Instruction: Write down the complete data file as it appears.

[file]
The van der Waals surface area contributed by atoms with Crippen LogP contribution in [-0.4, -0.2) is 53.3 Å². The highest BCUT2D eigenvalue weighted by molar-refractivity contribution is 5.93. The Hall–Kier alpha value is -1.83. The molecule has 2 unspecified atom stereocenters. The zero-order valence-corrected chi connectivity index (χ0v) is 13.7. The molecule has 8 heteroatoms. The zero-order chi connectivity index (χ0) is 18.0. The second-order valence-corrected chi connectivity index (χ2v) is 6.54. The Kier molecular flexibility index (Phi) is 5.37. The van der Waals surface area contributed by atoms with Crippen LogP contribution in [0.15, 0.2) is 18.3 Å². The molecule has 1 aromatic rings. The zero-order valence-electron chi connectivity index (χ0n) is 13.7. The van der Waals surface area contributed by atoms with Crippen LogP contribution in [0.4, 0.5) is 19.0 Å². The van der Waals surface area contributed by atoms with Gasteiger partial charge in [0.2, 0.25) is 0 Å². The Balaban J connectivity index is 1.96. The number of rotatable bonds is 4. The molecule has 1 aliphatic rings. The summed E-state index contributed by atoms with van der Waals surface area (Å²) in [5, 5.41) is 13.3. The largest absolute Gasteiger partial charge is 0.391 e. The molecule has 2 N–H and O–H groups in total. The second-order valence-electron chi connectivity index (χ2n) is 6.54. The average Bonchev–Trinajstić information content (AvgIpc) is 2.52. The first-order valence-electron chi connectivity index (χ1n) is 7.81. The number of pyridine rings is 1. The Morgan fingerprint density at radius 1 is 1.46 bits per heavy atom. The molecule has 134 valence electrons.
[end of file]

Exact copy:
The van der Waals surface area contributed by atoms with Crippen LogP contribution in [-0.4, -0.2) is 53.3 Å². The highest BCUT2D eigenvalue weighted by molar-refractivity contribution is 5.93. The Hall–Kier alpha value is -1.83. The molecule has 2 unspecified atom stereocenters. The zero-order valence-corrected chi connectivity index (χ0v) is 13.7. The molecule has 8 heteroatoms. The zero-order chi connectivity index (χ0) is 18.0. The second-order valence-corrected chi connectivity index (χ2v) is 6.54. The Kier molecular flexibility index (Phi) is 5.37. The van der Waals surface area contributed by atoms with Crippen LogP contribution in [0.15, 0.2) is 18.3 Å². The molecule has 1 aromatic rings. The zero-order valence-electron chi connectivity index (χ0n) is 13.7. The van der Waals surface area contributed by atoms with Crippen LogP contribution in [0.4, 0.5) is 19.0 Å². The van der Waals surface area contributed by atoms with Gasteiger partial charge in [0.2, 0.25) is 0 Å². The Balaban J connectivity index is 1.96. The number of rotatable bonds is 4. The molecule has 1 aliphatic rings. The summed E-state index contributed by atoms with van der Waals surface area (Å²) in [5, 5.41) is 13.3. The largest absolute Gasteiger partial charge is 0.391 e. The molecule has 2 N–H and O–H groups in total. The second-order valence-electron chi connectivity index (χ2n) is 6.54. The average Bonchev–Trinajstić information content (AvgIpc) is 2.52. The first-order valence-electron chi connectivity index (χ1n) is 7.81. The number of pyridine rings is 1. The Morgan fingerprint density at radius 1 is 1.46 bits per heavy atom. The molecule has 134 valence electrons.